Ace The Interview! The Top Five Difficult Interview Questions … and How To Answer Them Like a Boss!

MercerCountyWorks
7 min readOct 29, 2020

by Justin Tyler

Let’s jump right into it!

Q: Were you ever fired?

A: In today’s job market, a significant amount of terminations are connected to current economic conditions and work relationship challenges. If you were terminated, it is in your best interest to admit it and end the statement with positive vibes by saying, “I have learned from this time after reflecting on this experience.” Conversely, if the termination was by mutual design (with you opting for resignation), be cautious about confirming this.

Below, please review summaries of why an employee can be terminated and suitable responses to this question.

Incompetence

  • A suitable response to this question is, “The job responsibilities of the position at the time of my hiring were considerably changed throughout my tenure at XYZ company.”

Never admit that you were fired because you did not perform well. Would admitting that you were incompetent to a potential employer instill confidence in the recruiter to hire you? I don’t think so. Rather, if you provide the sample response above, then be fully prepared to also explain the circumstances surrounding your departure. Some safe reasons to provide are restructuring, hiring of a new manager, termination of the manager that hired you or implementation of new technology that changed the scope of your position responsibilities.

Lack of interpersonal relationships with your direct supervisor, your supervisor’s supervisor, co-workers and/or your subordinates.

  • A suitable response to this question is, “In my last role, I worked for a tremendous supervisor and I felt confident about my job and the direction of our department. Then, he/she decided to leave the organization and he/she was replaced by someone who wanted to bring in a new team. Therefore, I was not in the future plans and soon became dispensable despite showing my value each day.”

Always think about what you should disclose and how much you should disclose of any negative circumstance. There is no advantage to admit that you had a difficult time working with your previous supervisor. If you expound on this situation and admit that you were terminated, then you have conceded to the narrative that you are “difficult to work with” and were possibly fired.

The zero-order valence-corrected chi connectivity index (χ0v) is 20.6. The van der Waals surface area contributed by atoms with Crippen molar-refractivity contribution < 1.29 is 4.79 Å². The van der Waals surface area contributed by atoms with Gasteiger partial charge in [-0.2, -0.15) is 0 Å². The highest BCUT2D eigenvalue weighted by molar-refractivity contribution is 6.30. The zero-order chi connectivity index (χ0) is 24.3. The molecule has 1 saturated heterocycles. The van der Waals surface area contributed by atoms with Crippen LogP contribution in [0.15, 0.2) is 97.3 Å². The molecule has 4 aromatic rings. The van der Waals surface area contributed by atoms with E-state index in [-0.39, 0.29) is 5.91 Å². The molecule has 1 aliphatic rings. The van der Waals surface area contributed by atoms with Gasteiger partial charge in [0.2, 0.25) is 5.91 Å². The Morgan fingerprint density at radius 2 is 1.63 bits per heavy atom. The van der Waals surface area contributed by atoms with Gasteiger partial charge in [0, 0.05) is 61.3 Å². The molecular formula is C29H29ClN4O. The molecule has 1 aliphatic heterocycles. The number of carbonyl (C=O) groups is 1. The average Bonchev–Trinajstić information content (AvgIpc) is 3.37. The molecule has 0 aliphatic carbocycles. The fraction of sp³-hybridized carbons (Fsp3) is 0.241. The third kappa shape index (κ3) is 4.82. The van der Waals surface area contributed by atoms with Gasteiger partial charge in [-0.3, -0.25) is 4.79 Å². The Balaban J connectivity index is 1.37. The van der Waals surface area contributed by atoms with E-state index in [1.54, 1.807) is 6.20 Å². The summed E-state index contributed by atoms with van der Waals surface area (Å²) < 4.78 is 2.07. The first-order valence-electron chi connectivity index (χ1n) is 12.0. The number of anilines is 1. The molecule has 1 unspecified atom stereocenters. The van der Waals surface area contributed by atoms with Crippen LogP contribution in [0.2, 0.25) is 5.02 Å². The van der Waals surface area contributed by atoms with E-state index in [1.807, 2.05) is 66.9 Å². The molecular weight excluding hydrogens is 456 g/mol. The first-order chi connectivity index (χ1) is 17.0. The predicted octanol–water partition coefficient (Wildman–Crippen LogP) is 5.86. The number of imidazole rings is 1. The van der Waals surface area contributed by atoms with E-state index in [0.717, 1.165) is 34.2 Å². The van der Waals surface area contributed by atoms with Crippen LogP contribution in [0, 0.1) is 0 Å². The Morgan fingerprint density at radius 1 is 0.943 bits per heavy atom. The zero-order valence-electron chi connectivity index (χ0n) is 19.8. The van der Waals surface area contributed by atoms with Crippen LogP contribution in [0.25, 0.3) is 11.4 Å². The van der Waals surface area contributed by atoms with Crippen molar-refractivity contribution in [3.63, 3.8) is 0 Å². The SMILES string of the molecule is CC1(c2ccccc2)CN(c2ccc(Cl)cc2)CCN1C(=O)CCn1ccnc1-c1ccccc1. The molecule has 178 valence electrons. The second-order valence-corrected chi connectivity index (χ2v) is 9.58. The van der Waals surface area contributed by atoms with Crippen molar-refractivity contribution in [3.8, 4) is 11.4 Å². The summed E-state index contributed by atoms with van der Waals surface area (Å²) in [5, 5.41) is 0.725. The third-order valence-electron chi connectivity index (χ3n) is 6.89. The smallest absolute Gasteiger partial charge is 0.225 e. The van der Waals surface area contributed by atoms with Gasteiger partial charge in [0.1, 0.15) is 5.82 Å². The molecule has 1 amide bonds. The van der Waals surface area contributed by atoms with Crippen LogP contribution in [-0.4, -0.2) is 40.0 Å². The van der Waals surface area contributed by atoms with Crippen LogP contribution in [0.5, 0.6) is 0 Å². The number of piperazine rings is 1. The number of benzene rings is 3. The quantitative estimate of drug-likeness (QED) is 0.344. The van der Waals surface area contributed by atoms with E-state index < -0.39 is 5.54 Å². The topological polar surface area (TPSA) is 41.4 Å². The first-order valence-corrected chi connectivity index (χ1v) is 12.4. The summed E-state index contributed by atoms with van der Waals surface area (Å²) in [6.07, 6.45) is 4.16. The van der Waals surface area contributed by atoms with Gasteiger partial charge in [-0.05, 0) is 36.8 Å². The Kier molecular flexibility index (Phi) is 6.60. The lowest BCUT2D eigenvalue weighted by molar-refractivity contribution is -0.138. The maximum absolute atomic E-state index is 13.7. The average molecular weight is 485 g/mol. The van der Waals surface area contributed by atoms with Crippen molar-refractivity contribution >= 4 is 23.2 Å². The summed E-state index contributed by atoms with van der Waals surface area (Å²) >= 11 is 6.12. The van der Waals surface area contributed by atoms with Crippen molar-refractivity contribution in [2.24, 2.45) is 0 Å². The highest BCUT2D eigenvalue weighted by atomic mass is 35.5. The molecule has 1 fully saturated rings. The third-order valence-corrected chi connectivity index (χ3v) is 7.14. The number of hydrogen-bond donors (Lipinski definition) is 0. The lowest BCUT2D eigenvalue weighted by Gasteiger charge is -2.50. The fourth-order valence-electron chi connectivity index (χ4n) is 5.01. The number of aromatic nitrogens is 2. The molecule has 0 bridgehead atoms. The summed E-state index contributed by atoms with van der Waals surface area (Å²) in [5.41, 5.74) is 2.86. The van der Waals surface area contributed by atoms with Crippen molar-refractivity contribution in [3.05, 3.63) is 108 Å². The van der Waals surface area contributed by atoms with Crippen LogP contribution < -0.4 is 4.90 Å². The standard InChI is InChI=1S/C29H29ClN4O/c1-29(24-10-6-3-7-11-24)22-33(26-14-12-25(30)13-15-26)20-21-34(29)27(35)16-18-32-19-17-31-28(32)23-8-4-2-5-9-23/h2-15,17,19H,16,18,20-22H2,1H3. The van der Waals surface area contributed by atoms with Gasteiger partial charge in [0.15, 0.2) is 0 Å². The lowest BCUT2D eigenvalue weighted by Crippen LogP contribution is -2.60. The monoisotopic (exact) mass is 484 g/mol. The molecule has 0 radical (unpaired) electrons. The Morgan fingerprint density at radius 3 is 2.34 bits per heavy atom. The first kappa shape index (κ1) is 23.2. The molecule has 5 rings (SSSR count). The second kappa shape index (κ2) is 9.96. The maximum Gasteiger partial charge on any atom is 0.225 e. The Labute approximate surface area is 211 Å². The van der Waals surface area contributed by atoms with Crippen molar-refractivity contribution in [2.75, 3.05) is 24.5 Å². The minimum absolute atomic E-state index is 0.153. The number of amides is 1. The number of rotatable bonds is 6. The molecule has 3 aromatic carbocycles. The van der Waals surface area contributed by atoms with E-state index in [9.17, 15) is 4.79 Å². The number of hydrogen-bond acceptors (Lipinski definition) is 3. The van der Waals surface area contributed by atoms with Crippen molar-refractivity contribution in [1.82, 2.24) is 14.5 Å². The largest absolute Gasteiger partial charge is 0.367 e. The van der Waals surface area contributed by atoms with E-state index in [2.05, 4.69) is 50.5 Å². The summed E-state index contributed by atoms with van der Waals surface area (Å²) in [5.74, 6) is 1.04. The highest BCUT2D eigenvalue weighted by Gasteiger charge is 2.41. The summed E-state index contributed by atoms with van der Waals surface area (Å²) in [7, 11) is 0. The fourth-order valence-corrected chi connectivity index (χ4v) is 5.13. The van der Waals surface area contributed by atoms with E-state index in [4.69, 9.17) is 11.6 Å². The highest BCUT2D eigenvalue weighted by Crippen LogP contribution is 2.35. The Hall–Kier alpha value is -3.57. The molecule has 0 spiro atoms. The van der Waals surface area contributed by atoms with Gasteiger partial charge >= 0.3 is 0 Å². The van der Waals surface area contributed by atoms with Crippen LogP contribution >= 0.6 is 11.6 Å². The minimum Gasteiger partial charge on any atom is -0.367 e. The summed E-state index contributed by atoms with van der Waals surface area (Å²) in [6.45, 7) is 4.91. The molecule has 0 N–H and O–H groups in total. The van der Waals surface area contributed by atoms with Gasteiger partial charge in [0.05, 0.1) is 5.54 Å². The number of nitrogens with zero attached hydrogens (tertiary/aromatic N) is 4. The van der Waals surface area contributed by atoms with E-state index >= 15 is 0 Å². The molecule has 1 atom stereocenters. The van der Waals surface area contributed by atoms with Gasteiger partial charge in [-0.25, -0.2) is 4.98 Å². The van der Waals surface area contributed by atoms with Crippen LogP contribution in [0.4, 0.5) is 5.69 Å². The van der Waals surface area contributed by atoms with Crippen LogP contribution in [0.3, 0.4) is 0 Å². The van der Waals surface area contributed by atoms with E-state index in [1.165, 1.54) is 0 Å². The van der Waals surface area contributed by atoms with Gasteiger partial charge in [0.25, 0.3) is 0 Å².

Job elimination or lack of work

  • A suitable response to this question is, “Unfortunately, I was laid off because my position was eliminated. (If you received a severance package) The organization provided me a severance package upon my exit.”

Again, never admit that you “fired” or “terminated” in any circumstance. Rather, if you stated that you lost your position due to lack of work or job elimination, then these statements mean that your loss of job was out of your direct control and not directly tied to your performance. In addition, the admittance that you received a severance package (if true) upon your exit subtly tells the employer that your previous organization thought something of you to provide this package and possibly showcases your negotiation savvy.

Q: What is your current salary?

A: Be very careful about revealing your true salary. The employer is trying to “size you up” and see if they can hire you on the cheap or determine if their salary offer could be potentially misaligned with your salary expectations.

  • Perhaps, you have already mentioned this amount in their job application. If so, be consistent and mention the same number to the employer.
  • Have you previously determined the salary range for the position? If so, answer with a range. You will negotiate the salary when the employer offers you the position. Don’t worry about the negotiation or ask about the salary at this time.
  • You are uncertain of the salary for the position. These are perilous times! If your response is too high, then you will be considered too expensive to hire. If your response is too low, then the employer can offer you a pleasantly lower compensation package than the market or your professional value suggests.

Q: Why are you choosing to leave your employer at this time?

A: It is important to stay consistent with the reason(s) you have outlined in your cover letter, job application or previous conversations. Keep the same energy and statements as you continue your interview with the employer.

As a rule of thumb, it is in your best interest to stay aligned with your former employer in regards to why you are no longer employed there. Companies perform reference checks. Additionally, if you are applying in the same city and in the same industry, then it can be a small world as words travel. If possible, it is in your best interest to ask your previous employer about what employers will be told during the reference check. If you can secure this in writing or in a professional recommendation, then go for it!